HIMSS is more important than you may think

This week's HIMSS meeting in Orlando, Fla., is one of the most important business conferences in any field this year. The reason is that rapidly rising health costs are driving federal and state budget deficits and making insurance unaffordable to many employers and individuals. The leading ideas to reform healthcare, including medical homes and accountable care organizations, depend on health IT. So, with the government's program to promote electronic health records and connectivity just starting to hit its stride, what will happen at HIMSS is immensely consequential.

To be sure, there are only a handful of presentations directly related to accountable care organizations. But the overwhelming emphasis on interoperability at HIMSS is not just about meaningful use. It's beginning to dawn on many healthcare providers that they will have to build or participate in larger organizations that coordinate care across the spectrum, from ambulatory care to EDs and hospitals to nursing homes and home care. It won't be possible to do this unless 1) most providers have EHRs and 2) those EHRs can communicate with each other.

The other piece that a number of vendors at HIMSS will be addressing is the provider-patient connection. While the percentage of consumers with active personal health records recently passed 10 percent, this field still has a long way to go before it will really make an impact on health behavior and outcomes. John Moore at Chilmark Research points out that the VA/CMS "Blue Button," which allows beneficiaries to download their records, and the Direct Project, which lets physicians message each other securely, could help change this dynamic. I think he's right, especially with Microsoft enabling doctors to copy their clinical communications to patients' PHRs on HealthVault. But it's going to take a while.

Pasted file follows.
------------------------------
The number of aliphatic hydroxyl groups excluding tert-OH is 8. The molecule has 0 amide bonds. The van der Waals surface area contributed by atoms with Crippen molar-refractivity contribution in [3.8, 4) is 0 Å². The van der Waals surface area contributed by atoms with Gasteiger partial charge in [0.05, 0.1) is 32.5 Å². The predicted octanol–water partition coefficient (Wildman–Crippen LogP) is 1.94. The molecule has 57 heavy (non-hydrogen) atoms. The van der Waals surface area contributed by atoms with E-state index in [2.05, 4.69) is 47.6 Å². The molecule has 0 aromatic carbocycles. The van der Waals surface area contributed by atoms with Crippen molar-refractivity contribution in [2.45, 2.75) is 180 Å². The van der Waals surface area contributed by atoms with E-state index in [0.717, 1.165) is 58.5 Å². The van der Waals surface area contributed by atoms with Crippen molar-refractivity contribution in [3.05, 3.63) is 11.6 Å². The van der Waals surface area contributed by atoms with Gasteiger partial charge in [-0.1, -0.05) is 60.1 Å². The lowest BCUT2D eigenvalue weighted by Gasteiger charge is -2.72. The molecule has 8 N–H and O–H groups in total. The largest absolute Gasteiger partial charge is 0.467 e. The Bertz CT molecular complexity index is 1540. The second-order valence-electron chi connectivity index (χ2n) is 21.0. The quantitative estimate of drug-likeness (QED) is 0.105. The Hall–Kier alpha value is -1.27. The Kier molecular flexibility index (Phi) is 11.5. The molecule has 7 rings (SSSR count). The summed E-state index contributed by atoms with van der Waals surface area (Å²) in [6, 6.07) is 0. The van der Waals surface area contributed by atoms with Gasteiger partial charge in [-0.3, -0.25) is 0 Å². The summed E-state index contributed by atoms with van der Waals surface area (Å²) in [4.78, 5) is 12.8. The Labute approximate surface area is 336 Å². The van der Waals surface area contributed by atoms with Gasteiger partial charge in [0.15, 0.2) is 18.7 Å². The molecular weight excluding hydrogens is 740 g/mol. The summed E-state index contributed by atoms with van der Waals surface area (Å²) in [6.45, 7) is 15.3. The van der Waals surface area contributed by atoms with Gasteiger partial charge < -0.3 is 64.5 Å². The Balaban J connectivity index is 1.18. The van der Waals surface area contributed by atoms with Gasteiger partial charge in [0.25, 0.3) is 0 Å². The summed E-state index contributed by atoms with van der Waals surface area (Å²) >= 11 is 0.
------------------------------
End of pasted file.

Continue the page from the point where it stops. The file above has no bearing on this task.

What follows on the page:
Finally, let's not forget about meaningful use. The College of Healthcare Information Management Executives (CHIME) has asked the Office of the National Coordinator of Health IT to hold up on finalizing Stage 2 Meaningful Use criteria until the impact of Stage 1 criteria has been studied. That's reasonable. But even if the bar is lowered for Stages 2 and 3, the overall effect of meaningful use on the healthcare industry will still be huge. In effect, the effort of meeting requirements for using EHRs to coordinate care, report quality data and exchange clinical information is starting to turn the whole healthcare ship around.

All of this, of course, represents a giant challenge for the healthcare industry. But if anybody can rise to that challenge, I think, it's the enterprising, imaginative individuals who will be attending HIMSS this week. - Ken

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